Digitization had become a concept/argument that was used at all times. And of course, it had to do with the increased use of the Internet and IT at all scales. This climate, already so common in companies, made us all aware of the issue and even the EU, for example, created the Digital Single Market. From this place arose many of the ideas with which the political agendas of the different countries of the Union were nurtured. The transformation of their different societies began gradually.
Digital Transformation much further back in time
I know you didn’t expect our DeLorean to be past eighty. After all, many believe that from there, apart from the unquestionable Back to the Future franchise, comes all the magic of digitization. However, it is time to accelerate. The Flux Condenser will fume but it will be worth it. If we get stuck in the past, with no possibility of returning, we will learn its customs and form a new family while we make ends meet by investing in aspirin or the gramophone.
In 1703, the King of Portugal, Pedro II, declared himself opposed to the cause of Philip of Anjou and Tsar Peter the Great founded the city of Saint Petersburg. However, the digital transformation has to give thanks at that time to Gottfried Wilhelm von Leibniz, who, attentive, gave birth to the concept of digitization in one of his most transcendental publications: “Explication de l’Arithmétique Binaire”. Years later, 1854, 1938, approx, geniuses as renowned as George Boole and Claude Elwood Shannon complemented and developed it.
In 1939, World War II begins and Gaby, Fofó and Miliki decide to form a comic trio of clowns. But we also have George Stibitz, known in the trade for his work on the development of digital logic circuits and, nothing more and nothing less, than for laying the foundations of the first digital computer. In addition to popularizing the term “digital”, very important for this article.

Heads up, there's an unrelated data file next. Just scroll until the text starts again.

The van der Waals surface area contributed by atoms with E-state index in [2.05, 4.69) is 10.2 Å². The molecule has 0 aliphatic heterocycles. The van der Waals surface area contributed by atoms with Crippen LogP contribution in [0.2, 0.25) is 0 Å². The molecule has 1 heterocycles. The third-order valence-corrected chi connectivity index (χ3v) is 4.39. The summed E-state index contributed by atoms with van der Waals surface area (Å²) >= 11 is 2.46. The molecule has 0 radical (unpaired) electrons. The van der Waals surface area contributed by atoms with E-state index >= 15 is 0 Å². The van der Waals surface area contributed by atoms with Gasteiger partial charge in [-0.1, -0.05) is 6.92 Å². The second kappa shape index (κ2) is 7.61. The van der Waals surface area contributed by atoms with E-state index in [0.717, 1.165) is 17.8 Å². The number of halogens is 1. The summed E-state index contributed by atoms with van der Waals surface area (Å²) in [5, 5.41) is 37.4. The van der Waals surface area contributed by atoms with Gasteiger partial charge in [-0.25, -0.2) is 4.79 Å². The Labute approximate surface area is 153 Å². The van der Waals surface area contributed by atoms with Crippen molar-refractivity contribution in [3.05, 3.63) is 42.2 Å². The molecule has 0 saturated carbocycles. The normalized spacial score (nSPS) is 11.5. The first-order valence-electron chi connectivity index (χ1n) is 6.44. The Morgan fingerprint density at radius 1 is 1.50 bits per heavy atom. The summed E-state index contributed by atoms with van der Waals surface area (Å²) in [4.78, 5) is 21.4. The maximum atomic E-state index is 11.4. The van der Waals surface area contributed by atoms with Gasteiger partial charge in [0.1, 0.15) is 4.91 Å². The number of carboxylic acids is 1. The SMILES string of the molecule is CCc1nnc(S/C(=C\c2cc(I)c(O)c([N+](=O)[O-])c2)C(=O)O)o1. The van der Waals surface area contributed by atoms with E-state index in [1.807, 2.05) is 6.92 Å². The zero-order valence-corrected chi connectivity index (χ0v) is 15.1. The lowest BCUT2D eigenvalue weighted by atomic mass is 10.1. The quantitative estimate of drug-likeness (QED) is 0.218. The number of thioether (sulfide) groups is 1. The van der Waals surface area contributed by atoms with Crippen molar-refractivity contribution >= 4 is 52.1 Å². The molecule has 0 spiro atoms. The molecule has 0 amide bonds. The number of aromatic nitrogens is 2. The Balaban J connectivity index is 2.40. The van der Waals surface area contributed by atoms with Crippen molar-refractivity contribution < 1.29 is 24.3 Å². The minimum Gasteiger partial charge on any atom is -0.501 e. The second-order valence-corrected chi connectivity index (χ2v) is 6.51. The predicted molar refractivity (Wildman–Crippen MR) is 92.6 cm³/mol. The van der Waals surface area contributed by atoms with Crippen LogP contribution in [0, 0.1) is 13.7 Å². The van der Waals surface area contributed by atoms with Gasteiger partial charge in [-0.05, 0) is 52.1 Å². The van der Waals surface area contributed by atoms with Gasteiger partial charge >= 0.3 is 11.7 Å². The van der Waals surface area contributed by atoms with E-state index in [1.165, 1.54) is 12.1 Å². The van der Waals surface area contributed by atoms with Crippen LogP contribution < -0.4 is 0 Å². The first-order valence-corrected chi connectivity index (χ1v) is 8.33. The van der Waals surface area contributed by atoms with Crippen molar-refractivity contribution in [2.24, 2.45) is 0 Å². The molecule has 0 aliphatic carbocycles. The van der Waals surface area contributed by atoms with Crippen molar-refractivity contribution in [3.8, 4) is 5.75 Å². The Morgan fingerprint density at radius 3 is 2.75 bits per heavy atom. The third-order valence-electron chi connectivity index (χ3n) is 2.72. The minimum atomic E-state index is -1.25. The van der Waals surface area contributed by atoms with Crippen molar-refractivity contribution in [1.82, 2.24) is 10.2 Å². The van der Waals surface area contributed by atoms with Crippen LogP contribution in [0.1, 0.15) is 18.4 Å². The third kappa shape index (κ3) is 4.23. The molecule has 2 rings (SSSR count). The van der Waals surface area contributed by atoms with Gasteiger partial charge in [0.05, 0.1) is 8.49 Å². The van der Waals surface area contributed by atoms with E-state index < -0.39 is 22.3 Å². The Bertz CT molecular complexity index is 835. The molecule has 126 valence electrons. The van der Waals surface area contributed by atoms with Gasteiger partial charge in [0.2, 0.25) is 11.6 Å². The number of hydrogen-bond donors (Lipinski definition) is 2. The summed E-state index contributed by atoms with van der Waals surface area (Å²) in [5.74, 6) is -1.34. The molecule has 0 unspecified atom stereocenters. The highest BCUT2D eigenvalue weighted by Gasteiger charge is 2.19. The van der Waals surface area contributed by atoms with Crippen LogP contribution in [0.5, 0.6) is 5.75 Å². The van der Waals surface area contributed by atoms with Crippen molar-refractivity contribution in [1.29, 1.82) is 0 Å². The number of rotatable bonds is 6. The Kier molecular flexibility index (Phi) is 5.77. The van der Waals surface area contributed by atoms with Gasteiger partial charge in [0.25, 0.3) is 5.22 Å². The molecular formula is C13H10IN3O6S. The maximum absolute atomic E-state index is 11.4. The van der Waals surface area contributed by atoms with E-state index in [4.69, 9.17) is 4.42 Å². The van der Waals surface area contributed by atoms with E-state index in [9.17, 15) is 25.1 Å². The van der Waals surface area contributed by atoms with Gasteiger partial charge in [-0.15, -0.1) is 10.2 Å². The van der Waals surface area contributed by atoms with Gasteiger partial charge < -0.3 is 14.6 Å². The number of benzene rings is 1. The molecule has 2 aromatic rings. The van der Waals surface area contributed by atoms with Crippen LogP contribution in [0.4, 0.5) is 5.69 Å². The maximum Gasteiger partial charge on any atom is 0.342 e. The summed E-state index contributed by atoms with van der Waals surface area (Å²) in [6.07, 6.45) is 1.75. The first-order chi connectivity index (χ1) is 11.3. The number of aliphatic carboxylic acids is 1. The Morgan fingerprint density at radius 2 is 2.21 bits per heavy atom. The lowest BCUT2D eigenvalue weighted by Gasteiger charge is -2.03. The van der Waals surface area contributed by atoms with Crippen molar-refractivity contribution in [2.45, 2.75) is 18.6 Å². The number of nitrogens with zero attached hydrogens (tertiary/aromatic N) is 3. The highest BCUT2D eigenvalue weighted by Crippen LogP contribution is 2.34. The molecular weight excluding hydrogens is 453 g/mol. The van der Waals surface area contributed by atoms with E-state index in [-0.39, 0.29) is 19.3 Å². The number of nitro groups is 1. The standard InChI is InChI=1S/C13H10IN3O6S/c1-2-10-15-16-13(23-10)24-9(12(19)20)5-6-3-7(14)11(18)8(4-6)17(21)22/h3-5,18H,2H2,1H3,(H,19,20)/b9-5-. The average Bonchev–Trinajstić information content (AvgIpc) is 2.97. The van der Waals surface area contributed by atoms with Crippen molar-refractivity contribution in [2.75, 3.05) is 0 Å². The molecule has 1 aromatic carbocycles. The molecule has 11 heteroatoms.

In 1961, Yuri Gagarin becomes the first human being to travel to outer space and Roy Orbison releases his debut album, “Roy Orbison at the Rock House”. But who interests us is Leonard Kleinrock, the American, engineer and science teacher who conceives the Internet in his work “Information flow in large communication networks”. To this day (the day the article is published), this man is still alive. Better go pay tribute to the door of his house. He resides between New York and Los Angeles and likes camellias.
In 1969, the arrival of Apollo 11 to the Moon and the Beatles’ last public performance. The ARPANET network was also created, commissioned by the US Department of Defense, and which is basically the seed of what we now know as the Internet.
Now that we have returned, unscathed, from our journey in search of the past milestones and nuances of the “Digital Transformation” concept, and now that the DeLorean is parked, until the next adventure (in which we will undoubtedly go see a Tyrannosaurus Rex or a Queen concert), we can resolve that the digital transformation has led to important changes within business models, social and economic structures, political and legal decisions, culture and other organizational patterns that guide us in the present. The concept went from a small and private sector to reach the hands of a huge public, always eager to master new technologies. The question is: In this new kingdom, as we have seen, new and old at the same time, what is your place?